According to the Mayo Clinic, "testicular cancer is the most common form of cancer in American men between the ages of 15 and 34.”
If found early, testicular cancer can be treated and the individual has a significant chance of being cured.
The most common sign of testicular cancer is a painless, hard lump in the testicle. Other signs include pain in the scrotum, swollen scrotum or enlarged testicle, tenderness in the chest/breast area, or aching in the abdomen or groin area.
Regular exams with your healthcare provider and regular self-exams provide the best chance of early diagnosis and treatment.
How to do a Testicular Self-Exam
The best time to conduct your monthly testicular self-exam is during or right after a shower or bath. The warm water causes your skin to relax, which makes it easier to conduct the exam.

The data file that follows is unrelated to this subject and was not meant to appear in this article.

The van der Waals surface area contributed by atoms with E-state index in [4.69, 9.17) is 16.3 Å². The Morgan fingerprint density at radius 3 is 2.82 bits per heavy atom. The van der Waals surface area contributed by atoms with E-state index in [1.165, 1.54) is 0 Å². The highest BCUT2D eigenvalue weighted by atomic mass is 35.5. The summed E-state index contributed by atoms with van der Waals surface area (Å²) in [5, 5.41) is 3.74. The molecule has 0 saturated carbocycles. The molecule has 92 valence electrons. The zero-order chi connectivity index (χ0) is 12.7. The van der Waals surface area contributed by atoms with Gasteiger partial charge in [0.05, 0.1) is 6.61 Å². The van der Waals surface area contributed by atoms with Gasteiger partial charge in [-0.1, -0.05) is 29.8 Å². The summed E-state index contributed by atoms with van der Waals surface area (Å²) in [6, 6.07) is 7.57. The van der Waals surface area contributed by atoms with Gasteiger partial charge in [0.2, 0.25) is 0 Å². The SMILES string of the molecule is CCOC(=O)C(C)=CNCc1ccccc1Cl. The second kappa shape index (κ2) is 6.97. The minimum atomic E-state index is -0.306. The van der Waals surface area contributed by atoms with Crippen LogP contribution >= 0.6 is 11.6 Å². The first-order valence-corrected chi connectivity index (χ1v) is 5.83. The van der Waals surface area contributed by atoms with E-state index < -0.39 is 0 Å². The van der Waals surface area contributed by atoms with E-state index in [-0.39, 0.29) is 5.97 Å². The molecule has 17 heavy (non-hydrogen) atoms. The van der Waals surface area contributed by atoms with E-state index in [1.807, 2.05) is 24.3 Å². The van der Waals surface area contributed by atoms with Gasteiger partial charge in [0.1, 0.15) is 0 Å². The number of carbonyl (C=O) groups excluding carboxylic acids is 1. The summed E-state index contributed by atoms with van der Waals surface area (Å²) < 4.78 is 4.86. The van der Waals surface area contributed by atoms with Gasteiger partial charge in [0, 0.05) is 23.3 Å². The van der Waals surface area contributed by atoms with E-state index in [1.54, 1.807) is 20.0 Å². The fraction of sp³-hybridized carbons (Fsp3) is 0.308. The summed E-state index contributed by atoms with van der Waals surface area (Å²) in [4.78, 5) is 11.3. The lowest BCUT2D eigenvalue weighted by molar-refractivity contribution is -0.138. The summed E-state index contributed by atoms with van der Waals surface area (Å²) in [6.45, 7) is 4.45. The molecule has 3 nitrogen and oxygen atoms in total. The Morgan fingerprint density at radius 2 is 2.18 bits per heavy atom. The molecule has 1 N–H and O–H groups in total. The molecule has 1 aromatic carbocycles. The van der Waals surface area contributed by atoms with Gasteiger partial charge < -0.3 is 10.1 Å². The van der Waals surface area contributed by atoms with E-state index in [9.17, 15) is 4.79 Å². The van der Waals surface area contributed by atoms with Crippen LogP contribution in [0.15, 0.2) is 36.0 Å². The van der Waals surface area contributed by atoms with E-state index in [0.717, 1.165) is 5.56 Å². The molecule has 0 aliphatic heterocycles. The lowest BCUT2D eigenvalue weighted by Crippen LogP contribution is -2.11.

Step 1: Check for any swelling on the scrotum’s skin
Step 2: Cup the scrotum in the palm of your hand. Roll your testicle between your thumb and fingers and feel for any hard, painless lumps
Step 3: Examine your epididymus for any lumps. This is the crescent or comma-shaped tube located behind the testicle.
Make sure you follow these steps for both testicles. If you discover any lumps, bumps or anything else abnormal during the self-exam, contact your healthcare provider immediately.